When you make a change to your DNS records or update your domain(s) nameservers, you need to wait a certain amount of time before these changes are fully reflected across the internet.
This is because DNS records are cached by what’s known as a DNS resolver. The job of a resolver is to help speed up browsing and reduce overall traffic by reducing the number of DNS lookups that are made to translate domain names to IP addresses. The time it takes for a resolver’s cache to expire and a new lookup to be made is called DNS propagation.
The maximum amount of time a resolver will cache a lookup for is known as the record’s ‘Time to Live‘ (TTL) value. There are two key cases to remember when it comes to propagation and TTL values:
1. Changes to DNS Records
If you’re not changing your domain(s) nameservers but just updating records on existing nameservers, the time taken for propagation should be relatively quick. This is because the TTL for the records is being controlled by the operator of the nameserver, and it’s very rare you will see a provider offering TTLs of more than 4 hours. The TTL given out by our nameservers is 3600 seconds (1 hour). So if you’re making a change to your records on our nameservers it won’t take long to propagate.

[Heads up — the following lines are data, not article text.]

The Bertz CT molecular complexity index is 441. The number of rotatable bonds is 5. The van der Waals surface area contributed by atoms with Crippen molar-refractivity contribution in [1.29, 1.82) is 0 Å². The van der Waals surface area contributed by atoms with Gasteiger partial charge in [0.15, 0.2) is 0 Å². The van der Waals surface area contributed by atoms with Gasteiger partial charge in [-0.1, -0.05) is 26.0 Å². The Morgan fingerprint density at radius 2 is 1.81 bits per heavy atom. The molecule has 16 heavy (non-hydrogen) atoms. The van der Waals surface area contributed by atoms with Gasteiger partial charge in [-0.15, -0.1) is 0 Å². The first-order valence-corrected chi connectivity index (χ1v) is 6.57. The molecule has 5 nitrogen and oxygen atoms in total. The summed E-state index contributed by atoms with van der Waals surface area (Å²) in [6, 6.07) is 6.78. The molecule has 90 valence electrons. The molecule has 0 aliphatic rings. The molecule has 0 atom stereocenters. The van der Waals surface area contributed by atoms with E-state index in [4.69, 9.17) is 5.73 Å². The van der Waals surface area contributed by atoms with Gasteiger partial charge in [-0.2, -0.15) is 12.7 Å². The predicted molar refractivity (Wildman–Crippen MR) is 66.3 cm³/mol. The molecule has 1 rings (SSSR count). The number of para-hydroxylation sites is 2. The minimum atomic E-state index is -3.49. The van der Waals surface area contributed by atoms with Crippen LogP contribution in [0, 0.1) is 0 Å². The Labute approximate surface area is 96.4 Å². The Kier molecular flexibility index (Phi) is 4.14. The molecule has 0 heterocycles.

2. Changes to your Domain(s) Nameservers
Nameserver changes are the slowest propagating, and can take up to 48 hours to propagate worldwide. This is because nameservers’ records are retrieved from the root nameservers, which most commonly give out a large TTL value of 2 days (172800 seconds) – or more – causing DNS resolvers to cache these lookups for a long time.
Can I speed this up?
Firstly, it’s good to remember that it’s very rare that the resolvers you’re using have just cached the record you are requesting, so in very few cases will you need to wait the full time specified by the records TTL.
The DNS resolvers most likely impacting you are those operated by your Internet Service Provider (ISP). Although rare, some ISPs ignore TTL settings, and will only update their cached records every one or two days. There’s a chance a simple reboot of your Internet Router will get you another set of DNS resolvers that are yet to cache your records upon reconnection. If you’re regularly waiting for DNS propagation and believe your ISP is not obeying TTL values from nameservers you may wish to consider switching to Google Public DNS . This is a free, global DNS resolution service that you can use as an alternative to your current DNS provider.
What about the WHOIS?
Checking the WHOIS record for your domain name is a good way of confirming that your nameserver change has completed successfully at the registry. However, WHOIS records are not directly related to DNS propagation. At most, a change in the WHOIS record confirms the root nameservers should now answer with your new nameservers. The TTL value is still in effect and DNS resolvers around the world may only ask the root nameservers for any updates once the original TTL has expired.